Our goal was to develop a web site that was not only easily maintainable by the owner and staff. Another goal of Mojoe.net‘s was to make sure that the design of the site represented the gourmet cake creations so the visiting customers would leave the site wanting a delicious tasting cupcake.  This being a WordPress web site we not only had to set this site up but configure it as well.

The Work and Why We’re Proud of It
We are extremely proud of this web site and hungry after looking at it. We wanted a site that really showed off the cupcakes and with the photography that we provided and our design. We believe that we have accomplished the main goal of our customer to make her one-of-a-kind creations stand out on the site. The site has been being maintained by Courtney and she rarely if ever calls upon us to help her with the site.

If you would like more information on WordPress check out our CMS section.

Drupal Web Site – National Technical Honor Society

Friday, December 28th, 2012

We recently completed the National Technical Honor Society new web site. We added not only a fully functional CMS in Drupal but we also created a one-of-a-kind membership management system that allows the NTHS team to administrate the entire membership of NTHS. They can also manage all of their online orders, applications, invoices, alumni, reports, and directory. This is all custom built into a Drupal CMS.

The Mission
National Technical Honor Society is one of our Drupal CMS sites that we have not only setup and maintained the Drupal installation but we have customized the entire back-end of the site to manage NTHS’s association membership system. They wanted a provider who could not only develop a standard CMS but who could also customize their web application to meet their growing needs.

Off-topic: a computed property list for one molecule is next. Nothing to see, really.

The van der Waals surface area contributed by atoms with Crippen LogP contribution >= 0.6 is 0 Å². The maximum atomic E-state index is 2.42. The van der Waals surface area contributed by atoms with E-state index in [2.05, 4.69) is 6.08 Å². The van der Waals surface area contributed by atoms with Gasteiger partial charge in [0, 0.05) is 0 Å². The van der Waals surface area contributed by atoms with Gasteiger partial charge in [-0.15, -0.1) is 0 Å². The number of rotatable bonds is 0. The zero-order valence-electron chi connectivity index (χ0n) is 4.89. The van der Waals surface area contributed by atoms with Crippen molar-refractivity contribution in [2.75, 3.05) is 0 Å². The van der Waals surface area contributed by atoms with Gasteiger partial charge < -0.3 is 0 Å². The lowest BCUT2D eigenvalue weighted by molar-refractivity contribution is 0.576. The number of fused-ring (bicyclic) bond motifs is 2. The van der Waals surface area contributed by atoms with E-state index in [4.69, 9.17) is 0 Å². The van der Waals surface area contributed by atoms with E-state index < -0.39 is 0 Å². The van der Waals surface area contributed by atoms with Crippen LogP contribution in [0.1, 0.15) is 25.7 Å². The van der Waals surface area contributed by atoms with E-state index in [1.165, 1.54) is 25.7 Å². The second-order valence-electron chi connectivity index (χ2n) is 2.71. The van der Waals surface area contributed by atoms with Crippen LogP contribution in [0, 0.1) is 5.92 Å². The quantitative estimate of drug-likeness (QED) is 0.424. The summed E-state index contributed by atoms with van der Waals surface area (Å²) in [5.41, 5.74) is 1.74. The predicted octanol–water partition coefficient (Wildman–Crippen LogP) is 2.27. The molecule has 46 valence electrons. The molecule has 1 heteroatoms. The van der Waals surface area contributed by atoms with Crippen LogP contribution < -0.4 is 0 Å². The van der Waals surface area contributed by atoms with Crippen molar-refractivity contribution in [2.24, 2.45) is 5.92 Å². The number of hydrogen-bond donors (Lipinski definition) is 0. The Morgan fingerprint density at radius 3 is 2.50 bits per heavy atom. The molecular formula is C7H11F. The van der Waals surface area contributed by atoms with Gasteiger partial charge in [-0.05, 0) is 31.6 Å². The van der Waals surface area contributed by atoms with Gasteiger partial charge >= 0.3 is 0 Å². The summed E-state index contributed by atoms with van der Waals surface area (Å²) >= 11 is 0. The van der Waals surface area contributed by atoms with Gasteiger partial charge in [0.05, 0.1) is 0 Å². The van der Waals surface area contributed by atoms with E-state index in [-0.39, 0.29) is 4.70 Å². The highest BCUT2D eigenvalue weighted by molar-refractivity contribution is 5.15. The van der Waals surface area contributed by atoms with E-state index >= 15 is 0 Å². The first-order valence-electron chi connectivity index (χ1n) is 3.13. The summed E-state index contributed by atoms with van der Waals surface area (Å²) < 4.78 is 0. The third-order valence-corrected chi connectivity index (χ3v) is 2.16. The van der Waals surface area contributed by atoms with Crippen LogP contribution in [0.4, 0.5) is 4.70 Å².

The Goal
Our goal was to create a site that was not only functional from a user perspective but also functional from an advisor and admin perspective as well. The site had to be flexible and have the ability to grow with the needs of NTHS.

The Work and Why We’re Proud of It
We’re proud of this site because we were able to develop a site that was customized to particular functions that were required by NTHS to be able to speed up its production while servicing their members and advisor. We developed one very special function that allows NTHS to click one button from the back-end and print all of their order. Does not sound like a lot but when you calculate the number of pieces of paper that they ship out it is quite massive.

If you would like more information on Drupal check out our CMS section.

Web Design Sponsor – LaunchPad SC – Clemson University

Wednesday, September 12th, 2012

Web Design Sponsor Mojoe.net

LaunchPad SC

LaunchPadSC Logo

Do you have a new business concept?
Do you dream of starting your own business?
This competition is for you!

Rules

Simply prepare a six-slide PowerPoint presentation of your new business concept and submit it to spiro@clemson.edu.

Entry Deadline

Oct. 31, 2012

Applicants

The competition is divided into two sections:

  • Section 1 is open to all full-time undergraduate and graduate students from Clemson University
  • Section 2 is open to all residents of South Carolina or students attending a South Carolina school of higher education.

Applicants can be solo individuals or teams of up to four members.

Judges

A team of business leaders will select 5 finalists from each section to present their business concepts at Clemson at the Falls in Greenville on Dec. 7, 2012 from 2:00 pm to 4:00 pm. Each finalist will have 5 minutes to present their concept and 5 minutes of question time.

Winner(s)

$20,000 in prizes!